• Anonymous trial? (Score:3, Interesting)

    by TranceThrust (1391831) on Monday August 24, 2009 @07:28AM (#29171667)

    Following through after 'outing' seems a non-solution; you could still start cases you know you have a small (if any) chance of winning to 'out' someone.

    My initial reaction actually was people cannot and should not expect anonymity on the internet, unless extreme measures are taken which often still do not guarantee anonymity 100%. Furthermore, it is not something people should want; if crimes are committed via internet or with assistance of it, then through proper procedures law-enforcement should be able to track culprits.

    This however was not the case here, and so far I can see the only 'solution' would be to keep the identity of the accused anonymous during the trial and make it known only after a guilty verdict. This won't work, however, since often the daily life of the accused is relevant to the court proceedings; the accusing party has a right to be able to research what more the accused has been up to.
    Perhaps an anonymous trial is only feasible for a small subset of charges. Don't see it happening though, this is probably just a necessary evil.

    On a sidenote, if the charges are too ridiculous, any court would just dismiss the charges entirely without anyone being drawn out.

  • to protect the first amendment, but suing companies for not more zealously protecting anonymity from idiot rulings is better than no protection at all. so let this retarded catfight proceed in the only way it can:

    1. one dumb biatch gets a bucketload of cash from google
    2. the other dumb biatch gets a career boost fom the streisand effect

    as if getting on the front page of newspapers is bad for your career, no matter how lascivious. didn't paris hilton's "career" get started when video of her surfaced giving some trust fund ahole a hummer? and didja see her ass(ets)?

    http://internetdefamationblog.com/wordpress/wp-content/uploads/2009/03/liskulacohen.jpg [internetde...onblog.com]

    skank?

    skankalicious!

  • by MichaelCrawford (610140) on Monday August 24, 2009 @07:39AM (#29171765) Homepage Journal
    Ms. Port refers to the anonymous publication of The Federalist Papers. She actually does have a point there. A few years back there was a lawsuit over anonymously published political tracts. Federal campaign finance law required that the funding source for those pamphlets be publicly stated, and it wasn't. If I remember correctly, the Supreme Court upheld the right of the publisher to speak anonymously.

    HOWEVER...

    If she really does go through with the lawsuit, contract law will be the deciding factor here, specifically whether Google's Terms of Service promised any kind of anonymity. I expect it doesn't.

    Let this be a lesson to all the bloggers out there, to post using TOR.

    • Re: (Score:3, Insightful)

      by stuntpope (19736)

      Considering that Google revealed Ms Port's identity in response to a court order, and Google's TOS have clear language about this type of situation, I think all the talk about suing Google is moot.

  • by whisper_jeff (680366) on Monday August 24, 2009 @07:40AM (#29171775)
    People should be charged when they intentionally and knowingly abuse the system (from filing bogus charges to initiating bogus lawsuits). Yes, I know, sometimes it's hard to tell when it's bogus and when it's just a "change of heart" but, often, an intelligent person can tell the difference. These sorts of abuses to the legal system harm its integrity and waste valuable resources that could be better spent dealing with, you know, real criminals and real societal problems. Were there actual consequences to abusing the system, perhaps people would be less inclined to play these sorts of games.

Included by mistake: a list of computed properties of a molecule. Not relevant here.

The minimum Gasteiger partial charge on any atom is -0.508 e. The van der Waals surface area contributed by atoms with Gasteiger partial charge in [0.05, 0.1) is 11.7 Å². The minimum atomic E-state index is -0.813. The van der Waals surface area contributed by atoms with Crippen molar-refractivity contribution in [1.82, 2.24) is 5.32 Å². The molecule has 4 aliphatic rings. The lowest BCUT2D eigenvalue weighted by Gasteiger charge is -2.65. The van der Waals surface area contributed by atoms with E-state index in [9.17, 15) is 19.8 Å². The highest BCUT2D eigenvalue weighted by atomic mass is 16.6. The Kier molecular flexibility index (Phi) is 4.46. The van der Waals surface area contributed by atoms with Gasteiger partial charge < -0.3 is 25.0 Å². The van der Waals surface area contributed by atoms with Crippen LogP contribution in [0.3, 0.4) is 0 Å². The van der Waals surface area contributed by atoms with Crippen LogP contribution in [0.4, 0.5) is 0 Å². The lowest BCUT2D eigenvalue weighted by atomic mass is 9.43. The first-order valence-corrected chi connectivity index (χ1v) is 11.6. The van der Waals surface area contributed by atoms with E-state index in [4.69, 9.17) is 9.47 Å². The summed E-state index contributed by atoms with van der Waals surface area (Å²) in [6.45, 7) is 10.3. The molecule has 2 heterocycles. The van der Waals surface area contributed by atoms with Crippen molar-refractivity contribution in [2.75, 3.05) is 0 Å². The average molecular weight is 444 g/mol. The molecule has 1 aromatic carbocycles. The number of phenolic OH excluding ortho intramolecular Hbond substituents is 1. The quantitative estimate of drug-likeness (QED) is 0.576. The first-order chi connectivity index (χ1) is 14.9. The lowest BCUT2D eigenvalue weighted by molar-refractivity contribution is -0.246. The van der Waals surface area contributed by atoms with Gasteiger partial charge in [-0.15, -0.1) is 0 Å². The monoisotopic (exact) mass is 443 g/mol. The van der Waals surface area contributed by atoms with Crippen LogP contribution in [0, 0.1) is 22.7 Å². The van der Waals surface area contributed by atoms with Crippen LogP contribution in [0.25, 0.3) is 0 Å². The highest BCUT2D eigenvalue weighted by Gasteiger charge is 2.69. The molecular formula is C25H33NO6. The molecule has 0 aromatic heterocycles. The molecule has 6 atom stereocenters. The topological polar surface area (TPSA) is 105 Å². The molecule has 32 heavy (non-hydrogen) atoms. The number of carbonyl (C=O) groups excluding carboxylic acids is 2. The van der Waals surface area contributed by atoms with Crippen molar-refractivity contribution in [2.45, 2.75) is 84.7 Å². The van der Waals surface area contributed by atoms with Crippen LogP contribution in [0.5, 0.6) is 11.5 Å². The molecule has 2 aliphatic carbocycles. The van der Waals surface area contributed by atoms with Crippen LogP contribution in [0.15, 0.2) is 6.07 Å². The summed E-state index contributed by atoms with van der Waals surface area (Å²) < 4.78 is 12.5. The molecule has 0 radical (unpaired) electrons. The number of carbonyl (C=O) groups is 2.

• Re: (Score:3, Insightful)

      Ahh... this is such a tough case. There is so much stupid bull$hit on all sides here... on one hand we have a spoiled brat model who thinks that she can take out personal vendettas through the court system and waste our time and money "cuz she's calling me names", and on the other hand we have a spoiled brat blogger who couldn't be bothered to read over the ToS that she already agreed to before filing a lawsuit. The legal process should be amended to keep both of these idiots out of the courts -- you should
    • Re: (Score:3, Interesting)

      by russotto (537200)

      People should be charged when they intentionally and knowingly abuse the system (from filing bogus charges to initiating bogus lawsuits). Yes, I know, sometimes it's hard to tell when it's bogus and when it's just a "change of heart" but, often, an intelligent person can tell the difference.

      In fact, there's a cause of action for just this sort of thing. And it's called "abuse of process". According to Wikipedia (sorry, don't have Blacks Law Dictionary handy), "The person who abuses process is interested o

  • by MartinSchou (1360093) on Monday August 24, 2009 @07:41AM (#29171789)

    60% of the readers believes, that "if you are going to write something, you should have the courage to stand by it by putting your name on it.".

    Not necessarily wrong, but considering how much the US is clamouring for people in other countries to be allowed anonymous and secret access to uncensored (but not necessarily unbiased) news [slashdot.org], I find it odd that people in the US shouldn't be allowed to express anonymous speech.

    Didn't some of the founding fathers publish a series of letters highly critical of the King's government before the revolution?

    Sure, they might kill him, but in a society where you can be sued into what is essentially life long indentured servitude with no means of paying off the "damages" you've done to some company by mentioning that they might not look clean to you, wouldn't you rather face death?

    • Re: (Score:3, Informative)

      by Alaren (682568)

      The anonymous criticisms of the King etc. were just the beginning. The Federalist Papers were a conversation about how to write the Constitution, well after our independence had been won, and all were initially published anonymously. Anonymity is not just important for protecting oneself; it is often a powerful tool in forcing people to evaluate your ideas according to their weight rather than according to your identity (read: popularity or unpopularity).